The Centers for Disease Control and Prevention reports that 48 million Americans are sickened by food-borne pathogens every year, with 128,000 ending up hospitalized and 3,000 eventually dying from their food-borne infection. It’s a tragic situation made even more so by the fact that many food-borne illnesses, unlike most other killer diseases, are easily preventable by simple measures such as hand washing. No wonder many restaurants in many states now require food safety training not just for food managers but everyone who encounters food.
Food safety training, such as the food handler training, is essential to food-service establishments because it provides a strong base of knowledge to protect the public from foodborne illness and the establishment from potential liability.
Properly trained food service workers can significantly mitigate the following dangers to food safety: cross-contamination, improper cooling time and temperature, lack of hygiene, and of course inadequate cleaning and sanitizing.
Cross-contamination. When pathogens from one food item are inadvertently transferred to another, that’s cross-contamination. This usually happens when raw meat is stored with ready-to-eat food (bread, for instance) inside a refrigerator and the two come into contact with each other. Food safety protocol dictates never to store both at close quarters because the latter won’t be cooked anymore; whatever microbes are transferred to it will go straight to the diner’s plate.
Cooling time and temperature. Because pathogens proliferate above 41 degrees Fahrenheit and below 135 degrees Fahrenheit, food safety practices dictate that stored foods stay well out of this temperature range. The longer they are in this danger zone the greater the chances bacteria will grow and spread.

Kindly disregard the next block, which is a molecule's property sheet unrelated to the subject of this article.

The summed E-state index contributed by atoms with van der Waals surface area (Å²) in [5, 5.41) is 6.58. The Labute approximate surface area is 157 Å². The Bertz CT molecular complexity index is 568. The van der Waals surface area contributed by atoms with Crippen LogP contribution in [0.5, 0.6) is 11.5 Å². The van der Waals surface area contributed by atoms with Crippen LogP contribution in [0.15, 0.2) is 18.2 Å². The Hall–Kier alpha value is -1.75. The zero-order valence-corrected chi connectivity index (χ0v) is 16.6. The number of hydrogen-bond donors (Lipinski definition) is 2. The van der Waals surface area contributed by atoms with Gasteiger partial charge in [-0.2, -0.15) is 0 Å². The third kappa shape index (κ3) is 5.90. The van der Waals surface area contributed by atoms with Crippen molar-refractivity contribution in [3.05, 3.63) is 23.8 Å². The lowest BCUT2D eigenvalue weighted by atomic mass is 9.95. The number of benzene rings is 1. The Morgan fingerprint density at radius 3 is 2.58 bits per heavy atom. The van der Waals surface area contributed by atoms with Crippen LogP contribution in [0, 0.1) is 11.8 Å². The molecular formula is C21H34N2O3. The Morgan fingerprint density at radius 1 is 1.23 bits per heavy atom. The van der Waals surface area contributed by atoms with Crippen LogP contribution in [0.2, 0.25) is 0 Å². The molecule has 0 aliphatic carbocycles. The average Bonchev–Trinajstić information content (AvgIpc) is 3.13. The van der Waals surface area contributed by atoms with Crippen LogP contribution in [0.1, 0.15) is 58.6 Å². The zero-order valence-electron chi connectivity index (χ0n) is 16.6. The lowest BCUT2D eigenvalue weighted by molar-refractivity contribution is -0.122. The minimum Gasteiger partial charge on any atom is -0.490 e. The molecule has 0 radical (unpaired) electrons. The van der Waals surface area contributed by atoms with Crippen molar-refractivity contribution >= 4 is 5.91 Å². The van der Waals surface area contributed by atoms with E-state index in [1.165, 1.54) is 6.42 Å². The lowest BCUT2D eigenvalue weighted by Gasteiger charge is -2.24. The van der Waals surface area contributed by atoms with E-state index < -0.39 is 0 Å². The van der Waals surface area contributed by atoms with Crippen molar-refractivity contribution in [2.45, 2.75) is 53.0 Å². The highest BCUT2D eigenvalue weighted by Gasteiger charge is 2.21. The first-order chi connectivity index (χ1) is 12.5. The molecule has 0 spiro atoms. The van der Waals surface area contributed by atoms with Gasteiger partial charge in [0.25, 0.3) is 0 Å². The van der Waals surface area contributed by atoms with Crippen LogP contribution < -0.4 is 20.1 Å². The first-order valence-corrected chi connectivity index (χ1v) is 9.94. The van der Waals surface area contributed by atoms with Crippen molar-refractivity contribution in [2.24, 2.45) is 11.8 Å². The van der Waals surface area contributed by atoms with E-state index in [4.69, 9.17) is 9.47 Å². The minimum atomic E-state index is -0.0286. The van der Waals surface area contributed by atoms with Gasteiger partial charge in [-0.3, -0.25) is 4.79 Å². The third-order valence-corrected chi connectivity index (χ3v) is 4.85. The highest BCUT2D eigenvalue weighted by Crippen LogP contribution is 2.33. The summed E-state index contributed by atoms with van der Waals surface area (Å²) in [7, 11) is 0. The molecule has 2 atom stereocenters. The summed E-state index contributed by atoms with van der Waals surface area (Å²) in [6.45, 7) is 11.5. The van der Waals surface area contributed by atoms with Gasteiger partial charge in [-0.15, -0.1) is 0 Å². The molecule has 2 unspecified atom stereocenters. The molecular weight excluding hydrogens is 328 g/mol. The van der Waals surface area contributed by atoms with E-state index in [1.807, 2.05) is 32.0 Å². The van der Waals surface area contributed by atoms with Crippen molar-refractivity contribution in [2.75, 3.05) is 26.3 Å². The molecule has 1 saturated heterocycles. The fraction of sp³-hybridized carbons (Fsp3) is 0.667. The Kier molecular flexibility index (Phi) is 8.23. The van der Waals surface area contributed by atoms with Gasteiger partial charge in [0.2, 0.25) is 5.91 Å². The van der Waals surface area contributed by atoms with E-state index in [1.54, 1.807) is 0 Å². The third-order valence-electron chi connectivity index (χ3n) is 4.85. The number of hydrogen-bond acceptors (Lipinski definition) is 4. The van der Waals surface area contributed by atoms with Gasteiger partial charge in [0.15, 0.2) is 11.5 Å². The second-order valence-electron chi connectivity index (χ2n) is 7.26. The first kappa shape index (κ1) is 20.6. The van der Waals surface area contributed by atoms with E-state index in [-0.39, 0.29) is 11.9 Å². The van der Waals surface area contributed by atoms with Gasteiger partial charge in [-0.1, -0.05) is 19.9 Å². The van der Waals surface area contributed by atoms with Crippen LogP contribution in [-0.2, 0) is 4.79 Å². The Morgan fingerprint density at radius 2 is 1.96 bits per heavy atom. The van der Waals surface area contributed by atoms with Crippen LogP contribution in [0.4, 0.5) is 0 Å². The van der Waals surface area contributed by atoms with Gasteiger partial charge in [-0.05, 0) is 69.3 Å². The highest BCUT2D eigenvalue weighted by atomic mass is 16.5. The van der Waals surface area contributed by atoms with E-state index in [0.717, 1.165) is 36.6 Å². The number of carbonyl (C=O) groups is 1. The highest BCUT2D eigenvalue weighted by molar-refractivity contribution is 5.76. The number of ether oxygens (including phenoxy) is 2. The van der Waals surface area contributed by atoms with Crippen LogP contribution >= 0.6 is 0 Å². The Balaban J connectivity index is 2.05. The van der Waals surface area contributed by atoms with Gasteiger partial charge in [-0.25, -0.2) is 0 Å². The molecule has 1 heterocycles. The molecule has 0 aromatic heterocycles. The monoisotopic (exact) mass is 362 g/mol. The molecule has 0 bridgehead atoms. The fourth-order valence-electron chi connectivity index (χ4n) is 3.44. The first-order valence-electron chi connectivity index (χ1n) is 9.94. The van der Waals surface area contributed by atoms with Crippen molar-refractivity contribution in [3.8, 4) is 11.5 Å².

Improper hygiene. Hand washing is one of the pillars of food safety. Food-handlers need to wash their hands with soap and water before they touch any food item and each time they’ve come into contact with raw food, especially raw meat, the latter being a primary carrier for common food-borne pathogens such as E. coli, Salmonella, and Listeria. Proper hygiene doesn’t end with hand washing though. Foodservice personnel must also wear clean clothes and slip-resistant shoes all the time. Fingernails should be short and clean and hair pulled back and in a cap or hair net.
Cleaning and sanitizing. Cleaning involves washing away grime and germs while sanitizing involves killing the germs with a food-friendly chemical agent. Floors, walls, and other non-food-contact surfaces need only be cleaned (without sanitizing) daily. In contrast, food-contact surfaces such as cutting boards, pots, and pans should be cleaned then sanitized before and after use. Other food-contact surfaces such as eating utensils and plates should also be cleaned before and after use, but sanitizing is recommended only after each use. Countertops and tables should be cleaned and sanitized before and after use.
Source: This article originally appeared on http://www.learn2serve.com/blog/4-dangers-to-food-safety-and-how-to-prevent-them/ and posted by Michelle Roebuck.